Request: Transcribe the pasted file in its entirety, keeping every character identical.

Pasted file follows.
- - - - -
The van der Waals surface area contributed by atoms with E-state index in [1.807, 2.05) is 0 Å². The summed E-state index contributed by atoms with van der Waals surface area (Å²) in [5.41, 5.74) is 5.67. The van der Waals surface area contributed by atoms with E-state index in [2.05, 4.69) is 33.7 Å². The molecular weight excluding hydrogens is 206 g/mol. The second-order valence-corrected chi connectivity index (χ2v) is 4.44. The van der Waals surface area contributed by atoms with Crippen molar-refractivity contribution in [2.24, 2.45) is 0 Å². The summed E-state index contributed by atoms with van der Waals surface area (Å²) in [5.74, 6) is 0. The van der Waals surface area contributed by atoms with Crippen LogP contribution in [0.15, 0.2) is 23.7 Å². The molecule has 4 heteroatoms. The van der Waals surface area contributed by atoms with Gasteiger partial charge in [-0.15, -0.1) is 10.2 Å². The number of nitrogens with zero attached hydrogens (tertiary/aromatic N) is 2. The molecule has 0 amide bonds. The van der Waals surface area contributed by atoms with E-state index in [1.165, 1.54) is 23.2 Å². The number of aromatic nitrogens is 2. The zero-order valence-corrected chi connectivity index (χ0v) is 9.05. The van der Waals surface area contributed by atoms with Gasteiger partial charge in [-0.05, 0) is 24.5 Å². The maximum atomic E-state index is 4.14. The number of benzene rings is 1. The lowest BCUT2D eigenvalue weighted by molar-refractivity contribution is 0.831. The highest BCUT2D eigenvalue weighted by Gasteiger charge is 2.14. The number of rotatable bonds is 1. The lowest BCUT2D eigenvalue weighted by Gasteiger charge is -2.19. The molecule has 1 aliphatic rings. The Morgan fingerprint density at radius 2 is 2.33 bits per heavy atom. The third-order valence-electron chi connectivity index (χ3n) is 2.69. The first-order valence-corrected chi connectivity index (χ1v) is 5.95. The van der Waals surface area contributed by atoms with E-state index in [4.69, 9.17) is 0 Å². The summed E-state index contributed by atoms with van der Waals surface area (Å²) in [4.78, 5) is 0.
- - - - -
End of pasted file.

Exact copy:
The van der Waals surface area contributed by atoms with E-state index in [1.807, 2.05) is 0 Å². The summed E-state index contributed by atoms with van der Waals surface area (Å²) in [5.41, 5.74) is 5.67. The van der Waals surface area contributed by atoms with E-state index in [2.05, 4.69) is 33.7 Å². The molecular weight excluding hydrogens is 206 g/mol. The second-order valence-corrected chi connectivity index (χ2v) is 4.44. The van der Waals surface area contributed by atoms with Crippen molar-refractivity contribution in [2.24, 2.45) is 0 Å². The summed E-state index contributed by atoms with van der Waals surface area (Å²) in [5.74, 6) is 0. The van der Waals surface area contributed by atoms with Crippen LogP contribution in [0.15, 0.2) is 23.7 Å². The molecule has 4 heteroatoms. The van der Waals surface area contributed by atoms with Gasteiger partial charge in [-0.15, -0.1) is 10.2 Å². The number of nitrogens with zero attached hydrogens (tertiary/aromatic N) is 2. The molecule has 0 amide bonds. The van der Waals surface area contributed by atoms with E-state index in [1.165, 1.54) is 23.2 Å². The number of aromatic nitrogens is 2. The zero-order valence-corrected chi connectivity index (χ0v) is 9.05. The van der Waals surface area contributed by atoms with Gasteiger partial charge in [-0.05, 0) is 24.5 Å². The maximum atomic E-state index is 4.14. The number of benzene rings is 1. The lowest BCUT2D eigenvalue weighted by molar-refractivity contribution is 0.831. The highest BCUT2D eigenvalue weighted by Gasteiger charge is 2.14. The number of rotatable bonds is 1. The lowest BCUT2D eigenvalue weighted by Gasteiger charge is -2.19. The molecule has 1 aliphatic rings. The Morgan fingerprint density at radius 2 is 2.33 bits per heavy atom. The third-order valence-electron chi connectivity index (χ3n) is 2.69. The first-order valence-corrected chi connectivity index (χ1v) is 5.95. The van der Waals surface area contributed by atoms with E-state index in [4.69, 9.17) is 0 Å². The summed E-state index contributed by atoms with van der Waals surface area (Å²) in [4.78, 5) is 0.